The isolation due to the stay at home orders  is leading to extreme loneliness, and this is especially true for people with spinal cord injuries. To feel connected to family and friends during this time, make sure to use social media in a healthy way to connect. Zoom, House Party are a few of the many apps and programs to connect with loved ones while social distancing.

Our Support Groups

Social support at this time is so important, our support groups are now virtual, join us!

 SCI Transitions Support Group: Moderated by Angela Riccobonno, PhD, Transitions Group provides counseling, support, and education to all members. Virtual Meetings are held every Wednesday at 12 PM. In order to maintain patient confidentiality, this group is open BY INVITATION ONLY. To request admission, please contact: Angela Riccobono, Ph.D. at angela.riccobono@mountsinai.org.

Spinal Cord Injury Well-Being Group: This yoga and meditation virtual class are held every Monday at 12 PM.  Each week a expert Yogi leads the class.To RSVP and receive the code for the Zoom session, please contact Woody Wood at Richard.wood1@mountsinsi.org. Archived videos of past yoga classes are coming soon!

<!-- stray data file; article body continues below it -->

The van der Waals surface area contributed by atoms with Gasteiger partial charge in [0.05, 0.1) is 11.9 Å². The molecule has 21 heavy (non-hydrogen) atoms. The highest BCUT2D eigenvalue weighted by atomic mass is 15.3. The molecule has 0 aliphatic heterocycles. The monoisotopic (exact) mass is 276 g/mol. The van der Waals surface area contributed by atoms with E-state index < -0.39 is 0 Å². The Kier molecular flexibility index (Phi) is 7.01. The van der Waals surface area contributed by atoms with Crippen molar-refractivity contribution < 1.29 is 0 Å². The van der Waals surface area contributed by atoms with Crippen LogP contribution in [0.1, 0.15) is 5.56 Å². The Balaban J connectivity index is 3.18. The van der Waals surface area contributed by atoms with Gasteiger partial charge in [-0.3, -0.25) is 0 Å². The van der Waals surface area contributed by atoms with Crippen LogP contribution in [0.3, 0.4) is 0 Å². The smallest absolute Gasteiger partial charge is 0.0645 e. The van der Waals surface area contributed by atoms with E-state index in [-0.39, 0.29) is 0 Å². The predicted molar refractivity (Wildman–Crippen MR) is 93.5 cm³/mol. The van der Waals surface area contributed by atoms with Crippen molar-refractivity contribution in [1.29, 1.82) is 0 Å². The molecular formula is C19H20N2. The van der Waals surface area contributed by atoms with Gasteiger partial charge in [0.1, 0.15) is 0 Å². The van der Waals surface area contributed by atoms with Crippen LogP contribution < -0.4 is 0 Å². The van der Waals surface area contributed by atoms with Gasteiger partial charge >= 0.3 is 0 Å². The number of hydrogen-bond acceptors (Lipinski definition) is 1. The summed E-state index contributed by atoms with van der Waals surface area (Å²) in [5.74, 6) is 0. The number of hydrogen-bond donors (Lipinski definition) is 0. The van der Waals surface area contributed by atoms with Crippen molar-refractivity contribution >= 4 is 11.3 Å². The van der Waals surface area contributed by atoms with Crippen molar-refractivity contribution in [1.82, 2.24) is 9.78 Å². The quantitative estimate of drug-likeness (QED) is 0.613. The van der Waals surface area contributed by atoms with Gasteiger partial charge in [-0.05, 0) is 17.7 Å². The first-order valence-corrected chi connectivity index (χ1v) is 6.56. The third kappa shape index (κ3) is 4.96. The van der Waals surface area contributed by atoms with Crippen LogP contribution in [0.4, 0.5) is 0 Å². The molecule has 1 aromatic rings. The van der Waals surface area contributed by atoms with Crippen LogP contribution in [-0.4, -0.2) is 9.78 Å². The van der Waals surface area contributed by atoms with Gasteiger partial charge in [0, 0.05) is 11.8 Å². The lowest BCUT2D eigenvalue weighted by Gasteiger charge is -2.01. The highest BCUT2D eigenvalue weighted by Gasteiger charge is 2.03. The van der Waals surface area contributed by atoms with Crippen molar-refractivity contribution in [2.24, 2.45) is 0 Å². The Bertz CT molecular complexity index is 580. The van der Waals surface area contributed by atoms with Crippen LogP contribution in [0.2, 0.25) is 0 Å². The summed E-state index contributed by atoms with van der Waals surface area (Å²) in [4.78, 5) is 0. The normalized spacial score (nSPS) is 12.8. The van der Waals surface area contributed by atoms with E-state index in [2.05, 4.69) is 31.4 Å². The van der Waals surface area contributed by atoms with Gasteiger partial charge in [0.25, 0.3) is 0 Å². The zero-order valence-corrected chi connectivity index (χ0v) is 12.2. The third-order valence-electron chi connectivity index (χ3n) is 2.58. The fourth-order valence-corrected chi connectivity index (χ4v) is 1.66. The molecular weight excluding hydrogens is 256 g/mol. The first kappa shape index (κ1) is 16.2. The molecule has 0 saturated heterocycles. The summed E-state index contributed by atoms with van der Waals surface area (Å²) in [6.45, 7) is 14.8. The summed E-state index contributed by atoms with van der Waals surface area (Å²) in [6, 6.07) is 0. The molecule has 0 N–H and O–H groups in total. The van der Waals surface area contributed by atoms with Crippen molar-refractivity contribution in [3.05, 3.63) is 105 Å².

SCI Support Group:  This group is for individuals with SCI to come together and share their experiences with each other so that we all can live a more fulfilling life with a spinal cord injury. Weekly support group are held Fridays at 12:00 PM To RSVP and receive the code for the Zoom session contact Jim Cesario at James.Cesario@mountsinai.org.